Sometimes stereotypes walk right into view. On a recent visit to Dempsey's, the first person who brushed past me in the entryway was a drag queen in a flimsy silver sequin top, gray miniskirt and black clutch purse.
She was 6-foot-4.
A guy in a Buffalo Sabres hockey jersey approached with his girlfriend, accidentally bumping into the jumbo queen.
"Don't touch me -- seriously, ever ..." the guy snarled. Then he broke into a grin and gave the female impersonator a big hug, burying his face in all those sequins.
People who look askance at the so-called "gay lifestyle" -- extra credit, by the way, if you can define whatever the "straight lifestyle" is -- tend to dismiss gay bars as dark, humorless places where men in leather growl come-ons. Gay people, they say, are all so ... different.
The Thursday night crowd at Dempsey's was different, yes -- definitely not under the bell curve. But what strikes a visitor to Dempsey's is that, unlike so many bars -- where people whisper and avert their eyes, hunched over their drinks like characters in some depressing French painting -- this is a happy, vibrant place.
Faces here are smiling, varied, freed from constraints. From the two guys dressed like lumberjacks, to the AARP matron in sheer black top and slit dress, to the girl in tie-dye leaning over a pool table, to Eric the cheerful bartender ("What can I get ya, hon?"), there's a convivial sense of forget-what's-out-there, I'm-in-here-now at Dempsey's.
As owner Larry Brown says, "We're a gay bar, but we're straight-friendly."
Upstairs, DJ QT ("Quantum Thrust") has dancers of all orientations gyrating until 4 am on the weekends to the pulsating beat of Gwen Stefani, Peter Schilling, Seal, Kylie Minogue and yes, Britney. The wooden floor, the speakers, the neon -- it's flashy and impressive.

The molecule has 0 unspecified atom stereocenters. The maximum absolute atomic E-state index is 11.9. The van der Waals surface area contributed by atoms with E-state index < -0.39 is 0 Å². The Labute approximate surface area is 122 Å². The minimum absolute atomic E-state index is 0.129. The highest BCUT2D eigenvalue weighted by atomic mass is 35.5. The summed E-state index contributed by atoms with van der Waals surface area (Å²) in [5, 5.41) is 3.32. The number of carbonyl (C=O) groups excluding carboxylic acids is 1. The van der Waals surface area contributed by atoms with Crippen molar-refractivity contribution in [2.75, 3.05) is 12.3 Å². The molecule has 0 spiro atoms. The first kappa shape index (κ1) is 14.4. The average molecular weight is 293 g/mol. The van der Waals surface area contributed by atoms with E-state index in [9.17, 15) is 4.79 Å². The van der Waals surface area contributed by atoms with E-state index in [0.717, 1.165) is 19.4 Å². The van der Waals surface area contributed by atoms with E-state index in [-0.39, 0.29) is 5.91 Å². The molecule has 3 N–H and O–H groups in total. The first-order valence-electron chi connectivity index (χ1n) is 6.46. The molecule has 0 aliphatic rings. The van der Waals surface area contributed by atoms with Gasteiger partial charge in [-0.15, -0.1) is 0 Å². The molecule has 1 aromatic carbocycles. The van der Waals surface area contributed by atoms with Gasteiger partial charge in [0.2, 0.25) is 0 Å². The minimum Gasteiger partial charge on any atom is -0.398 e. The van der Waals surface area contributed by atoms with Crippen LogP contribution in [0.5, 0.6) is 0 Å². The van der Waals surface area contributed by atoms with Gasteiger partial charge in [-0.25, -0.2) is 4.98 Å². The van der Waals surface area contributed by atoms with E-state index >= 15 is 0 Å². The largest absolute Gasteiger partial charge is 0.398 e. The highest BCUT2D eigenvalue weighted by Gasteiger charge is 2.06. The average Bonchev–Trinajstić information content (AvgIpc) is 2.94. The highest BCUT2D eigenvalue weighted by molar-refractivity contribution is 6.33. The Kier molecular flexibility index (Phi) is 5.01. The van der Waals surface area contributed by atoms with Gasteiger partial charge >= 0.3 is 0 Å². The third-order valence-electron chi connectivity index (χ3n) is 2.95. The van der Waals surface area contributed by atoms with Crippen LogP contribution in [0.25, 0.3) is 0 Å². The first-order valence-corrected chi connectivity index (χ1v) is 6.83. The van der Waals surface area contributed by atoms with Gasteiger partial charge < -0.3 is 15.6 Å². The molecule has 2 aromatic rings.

Downstairs, meanwhile, during a karaoke party, a stunning woman in enormous raven-black pig tails pirouettes onstage. Whirling and lip-synching, she can bring it. And she knows she can bring it.
So does an entire table-ful of lesbians, who dutifully line up for the privilege of stuffing dollar bills into Ms. Pig Tails' cleavage.
They were self-conscious at first. But somewhere among the down-on-all-fours birthday spanks and the drunken whooping to Prince lyrics and the obligatory young woman in a white wedding dress crooning along to Madonna, the sisters let their shyness go. They were still a little nervous, but they were smiling.
706 N. Monroe St. * 325-3871
"We're an alternative bar," says owner John Reid. "I don't want gay people to get the wrong idea, because we're not just for gays. This is a bar for all kinds of people."
Reid has transformed his coffeehouse into a nightclub with $80,000 in refurbishments, resulting in a very comfy and enlarged upstairs area decorated "San Francisco-style" with marble-topped wrought-iron tables, brick fireplaces and cozy nooks.
410 W. Sprague * 455-7260
The Loft is flying low, under the radar -- OK, it's a dive -- but owner Lannie Kiehn has added a second level, expanding capacity from 35 to 150. There's "a jukebox for the older crowd" on the lower level -- couples in their 60s sit close together, men still in their work uniforms -- while upstairs there's a dance floor, pool tables and (soon) a karaoke machine. "We're a gay bar," says Kiehn, "but we're also a downtown neighborhood bar."
Mik N Mac's
406 N. Fourth St., CdA * (208) 667-4858
"We're a non-discriminatory bar, " says bartender and bouncer Kami Kiele. "We get mixed crowds here, predominately straight," she says.
With DJs spinning "hip-hop, alternative, techno, '80s music, Top 40 -- a little bit of everything," and drink specials every night (try the Surfer on Acid), Mik N Mac's provides CdA with its own little slice of bohemian living.